FOOD: Winter Farming
BY KATHLEEN NIXON
January 4, 2012
Falls Church Times Staff
While winter may have us in its icy grip, we do still have access to local seasonal vegetables such as kale, spinach, carrots, beets, sweet potatoes, and a wide variety of Asian greens. Many farmers markets including our own continue to provide fresh local vegetables. But what about growing your own? Yes, it is still possible to have vegetables growing in your garden like spinach, kale and carrots like I have in mine throughout the winter, but you would have had to plant them a little earlier in the fall. But why share this with you now? If you are like me, the seed and gardening catalogs have started to arrive in your mailboxes. Out with the gift catalogs and in with fantasizing about perfect well weeded tomato, zucchini and pepper gardens.
What I have enjoyed about this year’s seed catalogs is the opportunity to learn about heirloom seed varieties that will do well in our area in the winter. As I plan my spring and summer garden, I also pick a few vegetables that I will put in at the end of summer that will continue to grow throughout the end of the year and be harvested next winter.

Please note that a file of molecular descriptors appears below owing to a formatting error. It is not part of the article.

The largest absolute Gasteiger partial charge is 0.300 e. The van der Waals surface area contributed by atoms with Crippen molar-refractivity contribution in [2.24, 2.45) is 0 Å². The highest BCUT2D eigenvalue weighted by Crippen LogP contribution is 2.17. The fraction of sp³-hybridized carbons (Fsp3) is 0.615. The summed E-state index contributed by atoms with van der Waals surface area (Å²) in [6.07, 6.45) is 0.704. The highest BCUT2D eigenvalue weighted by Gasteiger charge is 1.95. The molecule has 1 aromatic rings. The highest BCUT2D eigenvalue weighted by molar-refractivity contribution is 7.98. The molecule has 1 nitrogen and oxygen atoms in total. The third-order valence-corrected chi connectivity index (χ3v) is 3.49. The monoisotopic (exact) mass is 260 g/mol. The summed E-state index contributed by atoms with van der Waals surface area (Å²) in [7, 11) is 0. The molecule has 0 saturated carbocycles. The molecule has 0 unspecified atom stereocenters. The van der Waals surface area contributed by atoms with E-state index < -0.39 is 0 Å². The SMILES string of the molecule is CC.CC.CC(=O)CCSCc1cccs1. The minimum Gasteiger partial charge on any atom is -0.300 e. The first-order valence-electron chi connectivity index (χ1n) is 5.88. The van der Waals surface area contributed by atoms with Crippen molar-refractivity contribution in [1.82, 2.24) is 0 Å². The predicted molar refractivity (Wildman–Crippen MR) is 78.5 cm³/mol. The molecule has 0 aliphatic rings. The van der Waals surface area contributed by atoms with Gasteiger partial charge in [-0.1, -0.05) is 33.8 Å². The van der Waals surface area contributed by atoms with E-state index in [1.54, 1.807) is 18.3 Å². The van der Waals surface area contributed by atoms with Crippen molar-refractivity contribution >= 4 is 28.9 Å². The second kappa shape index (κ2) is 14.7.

Many of the farms in our area practice four season farming to support various CSAs ( Community Supported Agriculture ) and restaurants. My favorite book on this is Eliot Coleman’s Four Season Harvest which I read frequently. While many may think that we cannot grow food year round in our climate, Elliot shows how he has done this in northern Maine for several years based on techniques he learned in northern France.
Better than reading about this, you can actually see how this is done locally through the Winter Farming Lecture Series provided by the Accokeek Foundation. They are offering a four Saturday lecture series starting January 12 at local farms that support the Washington DC area with winter produce. One of the farms featured is Tree and Leaf Farm in Unionville, Virginia who is a regular year round vendor at our local farmers market. You can go to one or all four of the lectures.
This is an opportunity to get out and see winter farms in action, pick up a few gardening tips and maybe think about growing your own vegetables next winter.
By Kathleen Nixon
January 4, 2013